The problem is that although HMRC claim that the CEST is able to correctly determine employment status in 85% of cases, and they intend to make further changes to improve the system, this is highly contested by agencies and the accountancy profession. The biggest criticisms of CEST is that the tool does not ask for enough details about the contract, and completely ignores some of important ‘tests’ for employment status established under case law, which means it is far more likely to classify (or potentially misclassify) a worker as an employee rather than a free-lance contractor.
The issue of misclassification is compounded as there is no formal appeal against the ‘status determination’. Despite the many concerns voiced by contractors, you haveto use the CEST tool. Although the recent consultation document does discuss the possibility of an appeals process, it puts the responsibility for this on the client rather than HMRC having any official involvement. Undoubtedly, the danger here is that clients are likely to err on the side of caution and classify workers as employees in order to ensure that they do not have any compliance issues with HMRC. The worker will only have the chance to rectify their position as part of the year end process (details of which are not yet available), by which point they will have potentially incurred significant deductions from their income and most likely incur significant costs and delays in rectifying matters.
What can be done?
Workers are likely to find themselves in a position where they have to meet HMRC’s definition of a contractor, rather than the actual law’s definition, or face deductions from their income. The first recommendation would therefore be to use the CEST tool as an initial determination of how HMRC would classify any contracts you currently have or are planning on undertaking. If the tool determines you to be a contractor, then you are likely to be unaffected by the reform, but if it determines you as an employee, you may want to consider making changes to your contract and working practices.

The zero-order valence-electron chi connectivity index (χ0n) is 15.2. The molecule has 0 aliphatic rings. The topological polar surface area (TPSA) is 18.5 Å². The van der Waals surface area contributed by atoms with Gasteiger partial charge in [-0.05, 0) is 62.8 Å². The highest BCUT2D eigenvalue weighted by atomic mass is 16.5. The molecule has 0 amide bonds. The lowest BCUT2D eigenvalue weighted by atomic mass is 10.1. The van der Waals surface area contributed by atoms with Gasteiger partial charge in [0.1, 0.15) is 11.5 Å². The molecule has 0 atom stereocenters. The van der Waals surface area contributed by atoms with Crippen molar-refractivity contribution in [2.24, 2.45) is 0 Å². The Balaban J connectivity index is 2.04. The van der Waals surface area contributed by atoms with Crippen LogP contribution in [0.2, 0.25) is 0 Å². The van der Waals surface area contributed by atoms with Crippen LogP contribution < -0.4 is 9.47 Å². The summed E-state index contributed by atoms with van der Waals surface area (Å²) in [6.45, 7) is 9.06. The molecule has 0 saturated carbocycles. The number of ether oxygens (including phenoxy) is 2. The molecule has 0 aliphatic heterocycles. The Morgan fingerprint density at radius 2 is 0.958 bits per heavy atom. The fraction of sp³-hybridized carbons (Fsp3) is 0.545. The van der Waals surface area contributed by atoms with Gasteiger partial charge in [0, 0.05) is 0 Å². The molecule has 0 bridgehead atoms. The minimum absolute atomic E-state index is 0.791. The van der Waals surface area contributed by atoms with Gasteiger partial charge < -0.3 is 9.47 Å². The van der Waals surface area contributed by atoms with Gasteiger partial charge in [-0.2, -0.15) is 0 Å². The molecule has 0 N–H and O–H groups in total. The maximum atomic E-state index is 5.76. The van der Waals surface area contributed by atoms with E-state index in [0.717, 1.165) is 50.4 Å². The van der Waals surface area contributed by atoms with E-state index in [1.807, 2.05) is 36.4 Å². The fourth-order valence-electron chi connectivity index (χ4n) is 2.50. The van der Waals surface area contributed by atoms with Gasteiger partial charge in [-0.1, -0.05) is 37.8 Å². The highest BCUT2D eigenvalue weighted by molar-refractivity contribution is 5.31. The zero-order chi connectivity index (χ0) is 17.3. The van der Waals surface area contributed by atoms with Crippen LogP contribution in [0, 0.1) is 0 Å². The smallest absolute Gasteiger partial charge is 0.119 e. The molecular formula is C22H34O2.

The CEST tool is currently heavily weighted towards certain ‘tests’ in the IR35 legislation, and it is therefore worth ensuring that as many as possible of the following conditions are reflected in your contract and the work you carry out:
Another area that HMRC put a lot of emphasis on is the financial risk you are taking, so if you incur substantial costs to provide your service (that you are unable to recharge to the client), or provide your own specialist equipment, or are financially responsible for correcting any mistakes you make carrying out your work then these are all major factors in ensuring you will not be classed as an employee.
It is important to note that just changing the wording of contracts on its own is not enough, as the contract must accurately represent the facts of the working relationship. If it does not, then any contract will be ‘looked through’ (i.e. blown out of the water!) for the purpose of determining your status. However, by making these changes to both your contacts and the way you carry out your work, it will ensure that you are meeting both HMRC’s definition of a contractor, and the tax legislation’s definition, which should help to keep you outside the current IR35 proposals.
Stewart McKinnon, Director, M&S Accountancy and Taxation Ltd.